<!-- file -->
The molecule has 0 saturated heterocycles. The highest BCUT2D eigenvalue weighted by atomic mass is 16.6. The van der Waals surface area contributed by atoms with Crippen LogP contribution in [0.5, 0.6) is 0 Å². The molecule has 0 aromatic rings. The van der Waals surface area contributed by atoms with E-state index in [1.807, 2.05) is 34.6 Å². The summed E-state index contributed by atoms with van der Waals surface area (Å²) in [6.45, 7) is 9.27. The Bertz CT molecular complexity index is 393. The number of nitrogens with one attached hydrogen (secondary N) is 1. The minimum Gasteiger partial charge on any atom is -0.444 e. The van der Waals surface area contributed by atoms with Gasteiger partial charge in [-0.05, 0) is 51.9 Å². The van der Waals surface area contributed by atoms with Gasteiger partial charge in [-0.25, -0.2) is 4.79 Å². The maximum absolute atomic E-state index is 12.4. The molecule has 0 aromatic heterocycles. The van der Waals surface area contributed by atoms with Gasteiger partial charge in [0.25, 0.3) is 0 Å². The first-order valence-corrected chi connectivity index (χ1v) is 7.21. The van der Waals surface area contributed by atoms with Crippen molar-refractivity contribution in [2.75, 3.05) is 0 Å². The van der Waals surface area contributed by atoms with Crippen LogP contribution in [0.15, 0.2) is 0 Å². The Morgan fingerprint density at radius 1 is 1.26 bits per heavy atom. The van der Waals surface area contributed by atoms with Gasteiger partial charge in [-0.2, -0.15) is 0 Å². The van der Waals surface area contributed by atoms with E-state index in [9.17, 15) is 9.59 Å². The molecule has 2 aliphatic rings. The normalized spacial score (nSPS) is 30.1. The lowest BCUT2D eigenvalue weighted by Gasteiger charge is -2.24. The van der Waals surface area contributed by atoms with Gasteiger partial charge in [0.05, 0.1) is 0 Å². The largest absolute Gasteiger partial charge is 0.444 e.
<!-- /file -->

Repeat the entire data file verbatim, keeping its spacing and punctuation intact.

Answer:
The molecule has 0 saturated heterocycles. The highest BCUT2D eigenvalue weighted by atomic mass is 16.6. The van der Waals surface area contributed by atoms with Crippen LogP contribution in [0.5, 0.6) is 0 Å². The molecule has 0 aromatic rings. The van der Waals surface area contributed by atoms with E-state index in [1.807, 2.05) is 34.6 Å². The summed E-state index contributed by atoms with van der Waals surface area (Å²) in [6.45, 7) is 9.27. The Bertz CT molecular complexity index is 393. The number of nitrogens with one attached hydrogen (secondary N) is 1. The minimum Gasteiger partial charge on any atom is -0.444 e. The van der Waals surface area contributed by atoms with Gasteiger partial charge in [-0.05, 0) is 51.9 Å². The van der Waals surface area contributed by atoms with Gasteiger partial charge in [-0.25, -0.2) is 4.79 Å². The maximum absolute atomic E-state index is 12.4. The molecule has 0 aromatic heterocycles. The van der Waals surface area contributed by atoms with Gasteiger partial charge in [0.25, 0.3) is 0 Å². The first-order valence-corrected chi connectivity index (χ1v) is 7.21. The van der Waals surface area contributed by atoms with Crippen molar-refractivity contribution in [2.75, 3.05) is 0 Å². The van der Waals surface area contributed by atoms with Crippen LogP contribution in [0.15, 0.2) is 0 Å². The Morgan fingerprint density at radius 1 is 1.26 bits per heavy atom. The van der Waals surface area contributed by atoms with Gasteiger partial charge in [-0.2, -0.15) is 0 Å². The van der Waals surface area contributed by atoms with E-state index in [9.17, 15) is 9.59 Å². The molecule has 2 aliphatic rings. The normalized spacial score (nSPS) is 30.1. The lowest BCUT2D eigenvalue weighted by Gasteiger charge is -2.24. The van der Waals surface area contributed by atoms with Gasteiger partial charge in [0.05, 0.1) is 0 Å². The largest absolute Gasteiger partial charge is 0.444 e.